Our View

Read the rules then vote

It appears that many folks who gladly signed the anti-HST petition at the first go-round are getting a little tired of rallying up enthusiasm for more protesting, at least that is what some of the polls are saying. But it doesn’t mean they are knuckling under and accepting the HST as it is. Unfortunately the fight doesn’t stop at the petition stage, it goes further.  When the Harmonized Sales Tax Voters Guide arrives in the mail, it is imperative that the instructions are followed to the letter, no matter which way you vote.

And add to that the confusion over whether a “yes” or “no” vote portrays your vote. Actually yes means no and no means yes in this scenario. Yes means strike it down, no means retain it.

Also voters need to follow the instructions carefully when they send in their ballot. One envelope has to be put inside another in the proper sequence. Mess this up and Elections BC will discard your vote.

While a straight across 10 per cent HST will strike home with many, it still means that many items previously untaxed are now taxed and that is what people were unhappy about in the first place. Change the tax structure to the way it was prior to the implementation of the HST and no one would be complaining. It is the obvious tax grab and the implementation that has people riled, not the idea of an HST.

Cast your vote, knowing all the facts, in order to follow up on your obligation to the petition you may or may not have signed in the first place. We showed government that the “little people” have the power to implement change.

Get local stories you won't find anywhere else right to your inbox.
Sign up here

Just Posted

GVPL staggers reopening of three more branches in Oak Bay, Saanich and Victoria

More Greater Victoria Library branches to reopen in August

Gaps in the system: Youth cope with homelessness in Greater Victoria

Four-part series will look at youth homelessness in the region

Museum asks British Columbians for COVID-19 nature observations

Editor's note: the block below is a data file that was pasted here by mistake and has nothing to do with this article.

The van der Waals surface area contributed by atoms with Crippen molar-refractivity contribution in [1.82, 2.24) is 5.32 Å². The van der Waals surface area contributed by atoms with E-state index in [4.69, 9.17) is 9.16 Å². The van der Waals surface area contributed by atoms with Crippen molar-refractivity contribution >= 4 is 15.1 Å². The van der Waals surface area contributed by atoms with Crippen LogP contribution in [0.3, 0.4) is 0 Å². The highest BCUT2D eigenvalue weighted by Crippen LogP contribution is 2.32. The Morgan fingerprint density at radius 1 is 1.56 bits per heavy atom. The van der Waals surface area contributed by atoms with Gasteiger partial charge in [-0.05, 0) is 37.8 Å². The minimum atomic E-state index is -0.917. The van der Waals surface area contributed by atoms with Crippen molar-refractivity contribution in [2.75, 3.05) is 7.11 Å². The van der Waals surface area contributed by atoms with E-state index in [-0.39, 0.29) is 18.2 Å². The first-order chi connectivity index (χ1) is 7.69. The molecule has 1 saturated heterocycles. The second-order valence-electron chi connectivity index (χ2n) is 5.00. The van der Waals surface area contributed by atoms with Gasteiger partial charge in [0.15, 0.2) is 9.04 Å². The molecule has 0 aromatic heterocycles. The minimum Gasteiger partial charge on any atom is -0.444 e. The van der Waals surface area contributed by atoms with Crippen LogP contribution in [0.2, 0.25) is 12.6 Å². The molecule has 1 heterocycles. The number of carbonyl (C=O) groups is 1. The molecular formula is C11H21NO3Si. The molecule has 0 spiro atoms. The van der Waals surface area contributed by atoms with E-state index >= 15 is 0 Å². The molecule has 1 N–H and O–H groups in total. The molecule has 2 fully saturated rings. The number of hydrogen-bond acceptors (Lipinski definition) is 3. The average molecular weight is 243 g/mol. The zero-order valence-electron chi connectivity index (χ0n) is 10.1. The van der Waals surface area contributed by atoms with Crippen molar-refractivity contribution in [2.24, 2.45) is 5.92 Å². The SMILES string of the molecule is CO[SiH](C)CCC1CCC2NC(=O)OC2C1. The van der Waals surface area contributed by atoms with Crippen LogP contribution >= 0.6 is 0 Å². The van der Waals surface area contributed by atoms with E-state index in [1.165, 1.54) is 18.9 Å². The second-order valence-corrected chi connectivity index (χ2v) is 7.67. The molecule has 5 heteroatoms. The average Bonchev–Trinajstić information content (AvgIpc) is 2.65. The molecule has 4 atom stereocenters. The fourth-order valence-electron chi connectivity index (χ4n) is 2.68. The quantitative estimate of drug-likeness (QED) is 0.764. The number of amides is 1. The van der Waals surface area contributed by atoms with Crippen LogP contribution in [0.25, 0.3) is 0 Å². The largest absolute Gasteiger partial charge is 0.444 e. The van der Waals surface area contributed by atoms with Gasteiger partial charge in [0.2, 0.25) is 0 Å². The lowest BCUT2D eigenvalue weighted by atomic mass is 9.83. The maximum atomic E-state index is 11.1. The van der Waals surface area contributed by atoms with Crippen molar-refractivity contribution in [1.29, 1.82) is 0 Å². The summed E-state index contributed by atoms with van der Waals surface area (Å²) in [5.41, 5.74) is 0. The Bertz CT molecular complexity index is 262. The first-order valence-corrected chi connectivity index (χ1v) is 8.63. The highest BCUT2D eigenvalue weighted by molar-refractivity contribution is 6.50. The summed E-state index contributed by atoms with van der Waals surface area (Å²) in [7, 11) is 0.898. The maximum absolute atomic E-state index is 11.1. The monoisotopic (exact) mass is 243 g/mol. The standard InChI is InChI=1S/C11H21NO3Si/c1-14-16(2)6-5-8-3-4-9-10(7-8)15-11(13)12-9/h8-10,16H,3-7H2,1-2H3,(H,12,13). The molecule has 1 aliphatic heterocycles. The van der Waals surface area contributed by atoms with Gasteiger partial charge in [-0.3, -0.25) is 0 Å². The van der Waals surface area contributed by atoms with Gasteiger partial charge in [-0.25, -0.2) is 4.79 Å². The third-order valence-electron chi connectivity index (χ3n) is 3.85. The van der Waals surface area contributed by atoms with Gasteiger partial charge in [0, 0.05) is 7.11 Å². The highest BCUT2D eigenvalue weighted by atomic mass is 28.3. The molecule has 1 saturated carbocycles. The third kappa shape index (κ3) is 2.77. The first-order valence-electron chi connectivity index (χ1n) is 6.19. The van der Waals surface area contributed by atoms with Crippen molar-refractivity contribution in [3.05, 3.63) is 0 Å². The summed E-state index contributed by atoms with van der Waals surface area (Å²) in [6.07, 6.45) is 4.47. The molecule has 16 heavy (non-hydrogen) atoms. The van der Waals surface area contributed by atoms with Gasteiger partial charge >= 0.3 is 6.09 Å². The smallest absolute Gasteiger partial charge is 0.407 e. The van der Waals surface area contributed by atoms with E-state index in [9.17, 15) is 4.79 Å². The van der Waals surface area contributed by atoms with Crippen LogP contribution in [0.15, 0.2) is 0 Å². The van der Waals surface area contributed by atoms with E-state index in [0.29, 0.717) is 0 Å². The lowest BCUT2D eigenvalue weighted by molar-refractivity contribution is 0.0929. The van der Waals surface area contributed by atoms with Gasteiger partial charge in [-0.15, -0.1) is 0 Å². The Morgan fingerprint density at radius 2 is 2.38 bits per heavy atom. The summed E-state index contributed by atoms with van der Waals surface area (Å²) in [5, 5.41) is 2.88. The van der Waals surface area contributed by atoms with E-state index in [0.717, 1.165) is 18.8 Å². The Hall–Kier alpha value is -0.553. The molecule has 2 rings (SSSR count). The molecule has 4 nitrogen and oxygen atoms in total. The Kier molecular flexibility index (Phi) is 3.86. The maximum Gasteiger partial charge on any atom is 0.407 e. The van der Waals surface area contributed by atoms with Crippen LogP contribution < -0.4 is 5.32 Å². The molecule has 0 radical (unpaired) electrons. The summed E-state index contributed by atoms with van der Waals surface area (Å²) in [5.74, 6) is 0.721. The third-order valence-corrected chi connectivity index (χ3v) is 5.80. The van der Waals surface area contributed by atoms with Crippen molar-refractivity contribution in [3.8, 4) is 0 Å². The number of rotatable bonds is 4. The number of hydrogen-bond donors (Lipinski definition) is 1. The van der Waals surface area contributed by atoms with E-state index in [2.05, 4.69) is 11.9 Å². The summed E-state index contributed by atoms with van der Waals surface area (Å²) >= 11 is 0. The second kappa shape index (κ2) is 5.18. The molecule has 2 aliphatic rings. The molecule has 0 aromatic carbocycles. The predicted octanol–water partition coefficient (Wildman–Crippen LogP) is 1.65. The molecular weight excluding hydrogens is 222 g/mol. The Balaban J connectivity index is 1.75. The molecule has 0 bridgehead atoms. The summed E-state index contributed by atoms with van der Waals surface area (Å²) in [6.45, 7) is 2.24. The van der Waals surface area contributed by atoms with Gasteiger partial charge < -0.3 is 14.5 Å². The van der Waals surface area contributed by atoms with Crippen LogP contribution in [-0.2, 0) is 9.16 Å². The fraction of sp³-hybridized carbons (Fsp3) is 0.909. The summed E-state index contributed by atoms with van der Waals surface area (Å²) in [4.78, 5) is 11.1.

Royal BC Museum collects information as part of ongoing pandemic project

Oak Bay pool to reopen Aug. 17

Swimming, other activities return this month

Rolling the dice on the patina of old copper

At the Galleries: Summer days continue

53 new COVID-19 cases, no new deaths cap off week of high infection rates in B.C.

Roughly 1,500 people are self-isolating because they either have COVID-19 or have been exposed to it

Missing teen visiting Courtenay found safe

She had last been seen going for a walk on Aug. 6

Moving on: Tanev scores 11 seconds into OT as Canucks oust Wild

Vancouver beats Minnesota 5-4 to move into first round of NHL playoffs

Fitness non-profit challenges citizens to invent a game to be physically active

The campaign was launched after a study showed only 4.8 per cent of children and youths in Canada met required standards of the 24-hour movement guidelines

Gene editing debate takes root with organic broccoli, new UBC research shows

Broccoli is one of the best-known vegetables with origins in this scientific haze

VIDEO: U.S. Air Force pilot does fly-by for B.C. son amid COVID border separation

Sky-high father-son visit plays out over White Rock Pier

3 Vancouver police officers test positive for COVID after responding to large party

Union president says other officers are self-isolating due to possible exposure

Vancouver Island team takes on wacky challenges of world’s largest scavenger hunt

Greatest International Scavenger Hunt taking place Aug. 1-8

New mothers with COVID-19 should still breastfeed: Canada’s top doctor

Dr. Theresa Tam made the recommendation during World Breastfeeding Awareness Week

Most Read